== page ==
This is my response to this week’s Flashback Track Friday prompt, where we were challenged to:

Tell us how you cope with adversity.

There’s one word sums this up, best sung by Aretha Franklin. Do you remember the amazing Blues Brothers?

No, that’s not the music I listen to, although classic soul never harms matters, but that’s just what I do… think!

A few people have accused me of overthinking. I don’t. I think. Just enough to understand what’s likely going down, where things don’t add up, what my best options are…

I’m good at this, too. This is why I worked for big banks. It’s why I designed big systems for them. I worked in London and Manhattan, so I must have something going for me. I think rationally. I’m practical. I think of ways to solve problems.

It can even be handy on WP, too, when I decide to write flash fiction. I put a given character in a given tight-spot, and I write a plausible way in which the character will behave.

Yes, we should think about everything.


  1. Wow. Great pick! Aretha’s been on my mind off and on with her biopic in the past year starring Jennifer Hudson. Still mad that she got snubbed for an Oscar.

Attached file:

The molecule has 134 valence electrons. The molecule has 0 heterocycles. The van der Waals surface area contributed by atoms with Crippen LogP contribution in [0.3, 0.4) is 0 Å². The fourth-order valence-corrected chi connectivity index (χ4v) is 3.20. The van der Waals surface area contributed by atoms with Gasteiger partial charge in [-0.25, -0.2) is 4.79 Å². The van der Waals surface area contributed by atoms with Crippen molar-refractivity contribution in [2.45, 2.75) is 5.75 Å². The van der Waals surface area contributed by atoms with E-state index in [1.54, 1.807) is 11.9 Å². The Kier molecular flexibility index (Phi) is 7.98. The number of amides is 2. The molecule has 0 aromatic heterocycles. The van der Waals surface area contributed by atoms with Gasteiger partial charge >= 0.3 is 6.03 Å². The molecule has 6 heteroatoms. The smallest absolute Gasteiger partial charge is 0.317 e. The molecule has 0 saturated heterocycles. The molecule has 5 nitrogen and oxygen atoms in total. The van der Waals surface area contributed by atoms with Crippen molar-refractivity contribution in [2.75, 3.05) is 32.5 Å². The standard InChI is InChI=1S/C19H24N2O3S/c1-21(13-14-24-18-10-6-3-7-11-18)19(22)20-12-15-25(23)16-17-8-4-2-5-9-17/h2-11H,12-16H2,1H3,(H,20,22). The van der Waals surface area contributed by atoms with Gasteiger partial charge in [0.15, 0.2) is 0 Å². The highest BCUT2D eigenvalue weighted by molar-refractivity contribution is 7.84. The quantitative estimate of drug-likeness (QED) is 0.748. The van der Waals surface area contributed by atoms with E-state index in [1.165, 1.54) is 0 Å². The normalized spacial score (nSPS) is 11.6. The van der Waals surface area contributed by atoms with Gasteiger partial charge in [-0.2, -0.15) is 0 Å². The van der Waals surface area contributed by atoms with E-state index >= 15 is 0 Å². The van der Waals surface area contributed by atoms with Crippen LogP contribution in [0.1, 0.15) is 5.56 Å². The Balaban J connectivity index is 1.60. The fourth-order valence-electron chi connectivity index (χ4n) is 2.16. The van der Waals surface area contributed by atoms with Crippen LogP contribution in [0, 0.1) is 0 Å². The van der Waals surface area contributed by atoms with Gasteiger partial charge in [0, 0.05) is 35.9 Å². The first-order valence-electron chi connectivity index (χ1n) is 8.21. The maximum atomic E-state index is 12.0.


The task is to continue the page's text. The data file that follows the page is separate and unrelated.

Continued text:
And Blues Brothers! It’s been forever since I’ve seen this. Thanks.
    Lastly, I can SO relate to the accusatory claims of overthinking. I get that, too. It’s part of the way I step back as an INFJ and look at the big pictures. A lot of people don’t get it. I do have to keep it in check a little, but I also am coming to see it as one of my talents.

    Liked by 1 person

    • I think so. The ability to think about many different scenarios helps us better understand a situation and has got to be a good thing.

      Must admit I did not even know that there was a biopic. I know Aretha as a singer but have no idea whether her life was interesting. I know she was only young when she became well-known, so she must have lived with fame most of her life.

      Liked by 1 person

  2. Being able to predict (beforehand) where things won’t add up is quite a skill. It’s not something you can learn. It’s like mechanical reasoning – you either have it or you don’t. I hope that you’re still able to use that skill in your charitable work.

    Liked by 2 people

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